Randy Wilson's Graphics Page

Stochastic Ray Tracer

I wrote a stochastic ray tracer from scratch in C, using jittered eye, shadow and reflection rays in order to create soft shadows, soft reflections, and antialiasing. I also derived the formulas for cone sweeps in order to render the chess scene described below.

Rook ala King

This chess board was rendered using soft shadows, soft reflections, and mostly cone segments. Three light sources give a variety of shadows as well as specular highlights.

This image was included in the ACM SIGGRAPH 94 Application Slide Set (slide 69, Computer Graphics, Vol. 29, No. 1, pp. 40-42).

Fractal Terrains and Ocean Waves

I also experimented with fractal mountains consisting of subdivided triangles, which are adaptively divided so that the triangles are smaller than a pixel from the viewpoint. The different-sized triangles are fitted together seamlessly so there are no gaps. Automatically-generated heirarchical bounding boxes are used to ray trace the fractal scene efficiently. I also generated ocean waves for this scene. In order to ray trace the procedural height field, I used an upper and lower bounding sphere, between which small steps were taken until the ray went from above to below the wave. Then a binary search was used to find a more precise entry point. Unfortuantely I ran out of time before getting nice sunset colors, so I settled for a heuristic for the sky color. The following MPEG movie contains the completed scene. It was ray traced using 30 HP workstations running in parallel in a few hours.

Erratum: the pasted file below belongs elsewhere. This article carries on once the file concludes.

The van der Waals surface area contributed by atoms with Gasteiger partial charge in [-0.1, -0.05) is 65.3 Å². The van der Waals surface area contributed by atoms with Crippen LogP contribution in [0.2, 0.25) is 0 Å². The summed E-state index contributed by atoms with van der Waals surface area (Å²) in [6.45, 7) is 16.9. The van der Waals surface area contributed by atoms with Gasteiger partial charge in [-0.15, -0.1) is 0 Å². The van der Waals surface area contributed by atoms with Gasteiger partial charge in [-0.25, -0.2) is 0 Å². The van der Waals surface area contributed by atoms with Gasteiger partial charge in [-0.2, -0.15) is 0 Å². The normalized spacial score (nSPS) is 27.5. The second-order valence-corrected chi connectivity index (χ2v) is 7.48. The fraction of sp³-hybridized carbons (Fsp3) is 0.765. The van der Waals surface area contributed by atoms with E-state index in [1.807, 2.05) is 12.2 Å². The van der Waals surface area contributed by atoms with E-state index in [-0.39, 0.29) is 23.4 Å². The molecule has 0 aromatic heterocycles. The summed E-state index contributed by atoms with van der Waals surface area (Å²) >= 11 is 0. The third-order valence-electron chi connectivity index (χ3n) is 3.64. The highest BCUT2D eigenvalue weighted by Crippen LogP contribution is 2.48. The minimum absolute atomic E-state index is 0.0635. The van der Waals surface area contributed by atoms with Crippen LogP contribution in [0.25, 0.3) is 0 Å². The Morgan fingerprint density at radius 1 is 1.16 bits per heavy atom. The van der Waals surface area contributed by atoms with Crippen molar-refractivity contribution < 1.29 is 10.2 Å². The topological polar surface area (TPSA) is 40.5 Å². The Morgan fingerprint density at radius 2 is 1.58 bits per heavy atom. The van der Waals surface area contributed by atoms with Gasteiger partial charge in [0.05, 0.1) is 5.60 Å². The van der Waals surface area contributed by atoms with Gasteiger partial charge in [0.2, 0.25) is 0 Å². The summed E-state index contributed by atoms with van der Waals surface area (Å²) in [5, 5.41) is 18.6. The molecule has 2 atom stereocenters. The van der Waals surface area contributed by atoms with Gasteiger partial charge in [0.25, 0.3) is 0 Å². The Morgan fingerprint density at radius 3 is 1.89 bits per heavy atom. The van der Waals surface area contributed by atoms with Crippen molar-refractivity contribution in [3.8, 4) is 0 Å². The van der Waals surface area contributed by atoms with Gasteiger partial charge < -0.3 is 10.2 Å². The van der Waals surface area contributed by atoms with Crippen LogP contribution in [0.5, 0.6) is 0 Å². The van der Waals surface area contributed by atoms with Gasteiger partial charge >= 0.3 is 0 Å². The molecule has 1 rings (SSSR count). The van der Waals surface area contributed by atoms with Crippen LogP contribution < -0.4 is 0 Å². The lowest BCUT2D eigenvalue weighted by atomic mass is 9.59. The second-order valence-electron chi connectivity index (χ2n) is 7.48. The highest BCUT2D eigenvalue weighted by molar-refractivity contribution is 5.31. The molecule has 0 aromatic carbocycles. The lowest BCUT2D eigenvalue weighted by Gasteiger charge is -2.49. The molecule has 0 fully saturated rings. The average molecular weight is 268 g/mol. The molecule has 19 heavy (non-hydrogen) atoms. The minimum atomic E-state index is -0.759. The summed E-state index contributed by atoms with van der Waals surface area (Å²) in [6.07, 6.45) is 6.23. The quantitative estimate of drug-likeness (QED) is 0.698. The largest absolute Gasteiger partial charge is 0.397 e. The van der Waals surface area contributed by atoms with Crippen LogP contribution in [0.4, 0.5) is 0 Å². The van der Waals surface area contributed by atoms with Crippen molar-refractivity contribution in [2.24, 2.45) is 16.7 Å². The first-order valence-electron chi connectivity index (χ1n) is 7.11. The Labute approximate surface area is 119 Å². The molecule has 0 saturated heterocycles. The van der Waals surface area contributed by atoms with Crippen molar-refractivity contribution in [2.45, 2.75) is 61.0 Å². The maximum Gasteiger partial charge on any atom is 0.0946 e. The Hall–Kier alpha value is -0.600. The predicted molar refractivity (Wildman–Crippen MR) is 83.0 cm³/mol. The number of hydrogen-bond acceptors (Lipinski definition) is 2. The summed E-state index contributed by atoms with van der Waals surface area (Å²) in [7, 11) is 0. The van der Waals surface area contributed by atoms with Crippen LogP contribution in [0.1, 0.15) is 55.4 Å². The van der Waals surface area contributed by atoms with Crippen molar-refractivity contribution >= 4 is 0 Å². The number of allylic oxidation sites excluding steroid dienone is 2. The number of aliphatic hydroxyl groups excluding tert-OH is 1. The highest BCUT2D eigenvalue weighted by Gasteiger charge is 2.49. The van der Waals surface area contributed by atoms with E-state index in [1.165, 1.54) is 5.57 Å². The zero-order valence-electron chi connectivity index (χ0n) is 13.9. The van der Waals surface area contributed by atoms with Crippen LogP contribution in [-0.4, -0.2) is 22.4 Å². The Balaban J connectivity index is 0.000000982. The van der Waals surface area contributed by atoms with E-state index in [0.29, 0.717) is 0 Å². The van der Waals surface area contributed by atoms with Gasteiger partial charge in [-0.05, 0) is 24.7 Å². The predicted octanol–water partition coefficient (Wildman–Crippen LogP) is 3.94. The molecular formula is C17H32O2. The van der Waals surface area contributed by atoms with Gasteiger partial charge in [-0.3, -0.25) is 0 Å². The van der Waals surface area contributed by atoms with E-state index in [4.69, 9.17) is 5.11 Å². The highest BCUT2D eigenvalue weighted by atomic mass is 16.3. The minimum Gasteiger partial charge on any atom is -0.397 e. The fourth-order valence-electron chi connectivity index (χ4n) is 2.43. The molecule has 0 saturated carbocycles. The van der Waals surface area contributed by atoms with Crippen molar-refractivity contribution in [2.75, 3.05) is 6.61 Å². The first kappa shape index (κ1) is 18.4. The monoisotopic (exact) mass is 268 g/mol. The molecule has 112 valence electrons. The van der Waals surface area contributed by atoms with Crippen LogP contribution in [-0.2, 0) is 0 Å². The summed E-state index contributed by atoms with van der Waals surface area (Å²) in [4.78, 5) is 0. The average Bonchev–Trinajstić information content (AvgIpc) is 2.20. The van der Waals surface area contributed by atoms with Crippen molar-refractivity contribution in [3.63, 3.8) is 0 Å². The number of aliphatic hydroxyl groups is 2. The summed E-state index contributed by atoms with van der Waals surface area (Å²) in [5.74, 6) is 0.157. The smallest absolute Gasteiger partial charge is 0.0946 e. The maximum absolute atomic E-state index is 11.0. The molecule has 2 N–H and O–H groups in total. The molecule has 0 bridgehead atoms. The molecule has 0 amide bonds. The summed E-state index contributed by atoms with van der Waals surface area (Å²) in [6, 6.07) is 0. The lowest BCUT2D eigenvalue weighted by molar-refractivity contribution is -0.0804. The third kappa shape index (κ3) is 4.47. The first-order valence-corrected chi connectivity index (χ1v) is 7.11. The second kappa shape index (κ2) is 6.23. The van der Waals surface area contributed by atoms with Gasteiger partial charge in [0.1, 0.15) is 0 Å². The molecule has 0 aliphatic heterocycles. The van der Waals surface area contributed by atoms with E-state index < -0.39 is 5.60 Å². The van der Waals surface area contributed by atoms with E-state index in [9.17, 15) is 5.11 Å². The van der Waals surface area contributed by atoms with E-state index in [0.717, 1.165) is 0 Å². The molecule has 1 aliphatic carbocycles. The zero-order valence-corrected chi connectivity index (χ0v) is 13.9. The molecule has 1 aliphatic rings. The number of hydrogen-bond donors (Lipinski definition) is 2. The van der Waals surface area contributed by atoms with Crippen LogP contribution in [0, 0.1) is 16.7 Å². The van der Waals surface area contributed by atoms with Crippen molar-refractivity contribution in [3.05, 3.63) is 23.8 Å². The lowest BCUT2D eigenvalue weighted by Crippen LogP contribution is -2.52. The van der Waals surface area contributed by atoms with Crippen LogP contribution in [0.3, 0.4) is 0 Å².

Alaskan fly-by (fractal landscape with water).


I wrote a morphing program in C, using formulas from the 1992 SIGGRAPH proceedings.

In a traditional application of the process I morphed the faces of my graduate advisor and my current department chair (then my instructor).

In a less traditional use of the process, I morphed two of my appendages:

Morphing of Two of my Appendages

Current Interests

Some things I'd still like to do in the areas of computer graphics and vision:
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Please send e-mail to randy@axon.cs.byu.edu